It impacts the lives of millions of unbanked. The strict guidelines and statements emanating from the RBI can affect the business of NBFCs and non-formal institutions on the one hand. While on the other, as a report by the European Foundation for Financial Inclusion warns, the new payment systems can lead to financial exclusion of vulnerable groups such as people with low income or high debt, migrant labour, old and disabled people. We will contribute in the formulation of the right policy mix by providing a medium for the affected parties to share their problems and views with the policy formulators.
Easy access to credit in times of need should form an important pillar of financial inclusion edifice. According to the RBI, more than Rs 2, 481 crore of deposits were lying unclaimed in 1.1 million bank accounts as on December 31, 2011. These dormant accounts reflect the small role of bank accounts on the larger canvas of financial inclusion. The Crisil Inclusix has revealed that only one in seven Indians have access to banking credit. The number of savings bank accounts stands at 624 million but the number of loan accounts is nearly a fourth of that at 160 million. It also found that despite an improvement in branch coverage and in the number of people depositing their money in banks, credit delivery remains poor. The bottom 50 districts have only 4,068 loan accounts per lakh of population, which is nearly one-third of the all India average of 11,680, the report states. In rural areas, against a population of 830 million, there are only 210 million savings bank accounts.
Data from Census of India 2011 reveal that between 2004-05 and 2009-10, the share of formal institutions (government, banks and cooperatives) in funds borrowed by rural labour households increased to 37 percent. But this means that 63 percent are still borrowing from non-formal institutions, including 33 percent from moneylenders. This when giving loans accounts for more than 80 percent of business for Indian banks in the absence of a deep bond market.
NSSO data has shown that the share of households without cultivable land in outstanding debt from banks has been steady at 39 percent between 2004-05 and 2009-10. The data show that banks and cooperative societies trail moneylenders in lending to borrowers without cultivable land.
Hassle-free and quickly-processed loan tops the wish list of the unbanked in India. They often set up contributory groups which neither pay nor charge any interest but allow the member immediate access to funds. The success of government schemes such as Aadhar-based direct benefit transfer depends on financial inclusion being spread wide.
Recommendations for the next round of world development goals were released by a high-level panel of eminent persons on the post-2015 development agenda. The panel, headed by David Cameron, Ellen Johnson Sirleaf and Susilo Bambang Yudhoyono, included financial inclusion along with other forms of infrastructure. According to this panel financial services provide the infrastructure which enables people to make the most of their resources. Elisabeth Rhyne, managing director of the Center for Financial Inclusion points out that financial services help people in managing their economic lives while handling the impediments of time and distance and the risks associated with such transactions. Financial inclusion provides people access to services which can help them become self-sufficient and thus reduces the subsidy burden on the government. This could be in form of a bank account, loan or even health insurance. Rhyne lists benefits of a strong financial services structure. For example, a loan to a woman gives her increased economic status in the family and the community. Savings and credit help families pay for school. And in the context of Indian government’s focus on food security, financial services help farmers purchase inputs, manage the seasonal flow of their incomes, and cope with agricultural risks.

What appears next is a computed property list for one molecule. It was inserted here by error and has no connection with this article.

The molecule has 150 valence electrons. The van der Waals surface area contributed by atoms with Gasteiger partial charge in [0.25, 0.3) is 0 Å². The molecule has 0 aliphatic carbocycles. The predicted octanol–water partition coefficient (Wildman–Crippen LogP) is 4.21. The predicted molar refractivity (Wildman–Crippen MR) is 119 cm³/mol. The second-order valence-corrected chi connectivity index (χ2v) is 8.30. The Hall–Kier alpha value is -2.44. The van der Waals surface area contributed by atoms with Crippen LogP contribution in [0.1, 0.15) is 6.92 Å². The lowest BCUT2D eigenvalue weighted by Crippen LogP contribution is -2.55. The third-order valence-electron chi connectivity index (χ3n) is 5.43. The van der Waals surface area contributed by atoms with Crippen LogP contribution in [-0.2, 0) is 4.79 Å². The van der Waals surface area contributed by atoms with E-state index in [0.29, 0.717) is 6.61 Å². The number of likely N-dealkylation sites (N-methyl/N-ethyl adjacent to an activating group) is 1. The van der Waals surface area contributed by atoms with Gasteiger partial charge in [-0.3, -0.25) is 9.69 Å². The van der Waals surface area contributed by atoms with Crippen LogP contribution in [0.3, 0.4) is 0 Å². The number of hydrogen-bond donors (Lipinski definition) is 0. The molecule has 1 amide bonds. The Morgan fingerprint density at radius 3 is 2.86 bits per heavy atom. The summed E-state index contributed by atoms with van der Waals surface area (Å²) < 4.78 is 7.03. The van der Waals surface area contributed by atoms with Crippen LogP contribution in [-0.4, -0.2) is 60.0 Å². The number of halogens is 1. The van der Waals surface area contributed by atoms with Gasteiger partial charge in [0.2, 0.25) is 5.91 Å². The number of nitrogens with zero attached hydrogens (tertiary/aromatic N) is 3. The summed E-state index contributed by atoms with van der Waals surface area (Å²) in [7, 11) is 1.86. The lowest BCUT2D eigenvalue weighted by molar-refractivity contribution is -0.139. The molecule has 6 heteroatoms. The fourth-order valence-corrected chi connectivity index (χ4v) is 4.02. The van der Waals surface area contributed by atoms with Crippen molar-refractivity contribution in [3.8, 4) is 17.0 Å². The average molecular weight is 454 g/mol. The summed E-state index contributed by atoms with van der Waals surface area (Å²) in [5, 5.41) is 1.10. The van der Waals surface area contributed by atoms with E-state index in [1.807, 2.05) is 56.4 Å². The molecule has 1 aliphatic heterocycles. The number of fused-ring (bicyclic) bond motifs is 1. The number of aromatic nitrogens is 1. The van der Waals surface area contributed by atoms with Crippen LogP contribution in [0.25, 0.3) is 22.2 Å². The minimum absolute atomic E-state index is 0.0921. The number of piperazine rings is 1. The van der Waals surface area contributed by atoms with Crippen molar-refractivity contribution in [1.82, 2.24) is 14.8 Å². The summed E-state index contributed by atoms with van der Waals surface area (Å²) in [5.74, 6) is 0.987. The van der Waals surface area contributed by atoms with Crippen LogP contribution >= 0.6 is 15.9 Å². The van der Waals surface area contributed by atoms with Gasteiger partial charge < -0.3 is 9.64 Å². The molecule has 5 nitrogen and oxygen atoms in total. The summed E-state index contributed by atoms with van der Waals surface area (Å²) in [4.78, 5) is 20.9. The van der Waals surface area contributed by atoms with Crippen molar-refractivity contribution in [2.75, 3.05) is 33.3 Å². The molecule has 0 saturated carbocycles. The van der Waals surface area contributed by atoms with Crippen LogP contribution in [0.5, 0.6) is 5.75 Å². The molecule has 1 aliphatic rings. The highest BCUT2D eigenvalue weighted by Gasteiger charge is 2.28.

According to an Indian commentator, all financial services and not just bank accounts need to be provided to the poor and low-income strata of the society. India’s financially-excluded stratum is mostly made up of farmers, small entrepreneurs in the unorganised sector, hawkers, slum dwellers and migrants in urban areas. They are denied access to banks and formal lending institutions and become easy prey for moneylenders. The usurious rates prevent them from breaking the vicious grip of moneylenders. The expert points out that for a poor person approaching a bank for loan can be costlier than borrowing from a moneylender. A visit to a bank would include the cost of travel and documentation, and loss of wages. This cost could add up to between 28 percent and 29 percent of the loan that he is seeking as the loan is usually given after 3-4 visits. The cost could rise to 35 percent of the loan if it takes more visits to the bank. This cost-benefit analysis makes it cheaper and easier for him to borrow from the moneylender.
A financial inclusion effort must focus on co-opting the marginalised section. This means the financial service provider must be ready to take more risk, adapt to the local environment and needs of the financially excluded, and be less focused on profits.
(Disclaimer: The information has been aggregated through secondary research. IFIE is not responsible for errors if any)